Mandy Roberts

Warren: How long have you been illustrating?

Mandy: After being a lifelong “doodler,” I began to get serious about drawing approximately 4 years ago in 2004.  I worked on improving my drawing skills and started out coloring my line art digitally.  At the beginning of 2006, I began to work on digital painting and developing my soft style and that’s where I truly found the direction I wanted to take with my art.  I’ve been doing freelance and commission work since 2005. 

 Warren: How did you first become involved in the project?

Mandy: Warren contacted me back in February wanting a portrait done of his character, Wynne.  He wanted a softer look and felt my style fit.  He sent me some of his writings concerning Wynne and I fell in love with the world and story he had created.   He then went on to request another work featuring his characters, Nehem, Pretorius, and Ariaz, taking the Message to the city of Thelea.

 Warren: What is your favorite illustration conducted for the Message’s world?

Mandy: I definitely enjoyed the Thelea piece most.

 Warren: What did you like about it?

Mandy: I love being challenged and stretched in my work and I’ve never undertaken a piece that was so detailed and epic.  It was a great experience working on bringing the description of the land alive and blending the three characters in.  I had two ideas in mind and enjoyed working to mix them together. 

 Warren: What process went into your designs for Wynne, Nehem, Pretorius, and Ariaz?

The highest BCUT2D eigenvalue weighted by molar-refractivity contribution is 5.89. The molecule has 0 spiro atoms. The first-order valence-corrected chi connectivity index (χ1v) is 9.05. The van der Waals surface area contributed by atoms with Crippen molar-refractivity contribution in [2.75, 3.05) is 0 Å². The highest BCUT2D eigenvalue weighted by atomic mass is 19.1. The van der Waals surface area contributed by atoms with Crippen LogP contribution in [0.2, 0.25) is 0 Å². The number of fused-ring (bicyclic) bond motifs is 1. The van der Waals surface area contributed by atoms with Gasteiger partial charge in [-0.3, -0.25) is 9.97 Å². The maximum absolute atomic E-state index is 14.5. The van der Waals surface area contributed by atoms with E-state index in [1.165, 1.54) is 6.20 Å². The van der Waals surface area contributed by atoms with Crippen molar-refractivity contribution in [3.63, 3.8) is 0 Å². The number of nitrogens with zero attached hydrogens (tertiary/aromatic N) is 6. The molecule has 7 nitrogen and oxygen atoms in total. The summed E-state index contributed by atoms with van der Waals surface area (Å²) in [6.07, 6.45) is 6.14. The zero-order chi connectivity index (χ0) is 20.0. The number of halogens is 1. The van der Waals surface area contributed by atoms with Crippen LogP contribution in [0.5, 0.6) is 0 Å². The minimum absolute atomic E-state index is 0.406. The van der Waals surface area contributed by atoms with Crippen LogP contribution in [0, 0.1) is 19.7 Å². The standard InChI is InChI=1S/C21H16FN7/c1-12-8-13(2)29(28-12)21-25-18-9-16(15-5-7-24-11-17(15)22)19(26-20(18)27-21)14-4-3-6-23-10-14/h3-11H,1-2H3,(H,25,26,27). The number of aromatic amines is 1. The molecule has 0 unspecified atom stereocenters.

Mandy: I first read Warren’s descriptions of the characters as well as the writings that contained them and from there, pictured them in my mind.  I sketched them out as I saw them.  I wanted to depict an innocence and almost fearful determination in Wynne and I wanted to show the beauty and support of Ariaz.  For Nehem, I saw him as a young man given an important task and Pretorius as someone a little older and wiser who could guide him, at the same time allowing him to do what he must. 

 Warren: What would you want the readers to know about this piece (or the whole project)?

Mandy: I would love for them to look at these pieces and read the corresponding writings and see how they fit.  Wynne’s piece shows her faith at a time when it seems no one is around to support her.  She won’t abandon what she knows to be true and she’s willing to take a stand for it even when it looks like she’ll suffer for it.  For the Thelea piece, I want readers to see the three characters’ determination in taking their message forward to a place that’s immense and daunting.  Their first glimpse of the great pyramid would be enough to intimidate anyone and yet, they refuse to abandon their task.  I think both these pieces really show the characters’ convictions, though in different ways.

 Warren: Anything you’d like to change?

Mandy: *laughs*  I always see things in my art that I’d like to improve on!  I don’t think I’ll ever get to the point where that’s not the case!  If anything though, I wish I could bring more detail and intricacies to these pieces.  Warren’s story is so rich, it’s hard to match my images with his words!

 Warren: Favorite memories from working on the project?

Mandy: Hashing out the details is always the most fun part for me because that’s the time when I can really get to know a person’s story and characters.  I loved reading the bits of the story that I did and asking (tons of) questions. 

 Warren: (If you read the story) Do you have any favorite parts from the sections you’d read?

Pretorius, Nehem, and Ariaz open the MessageMandy: I actually had parts from both sections of the story that I really enjoyed.  Wynne’s stand in the Judgment Hall was an amazing scene!  My favorite of everything, though, was when Nehem, Pretorius, and Ariaz brought the Message to the little village and the people were stepping up to the Scroll one by one.  They’d be so happy when they’d receive a statair, but then one would step up and receive a mere seed and would be so angered.  I really loved the symbolism in that.


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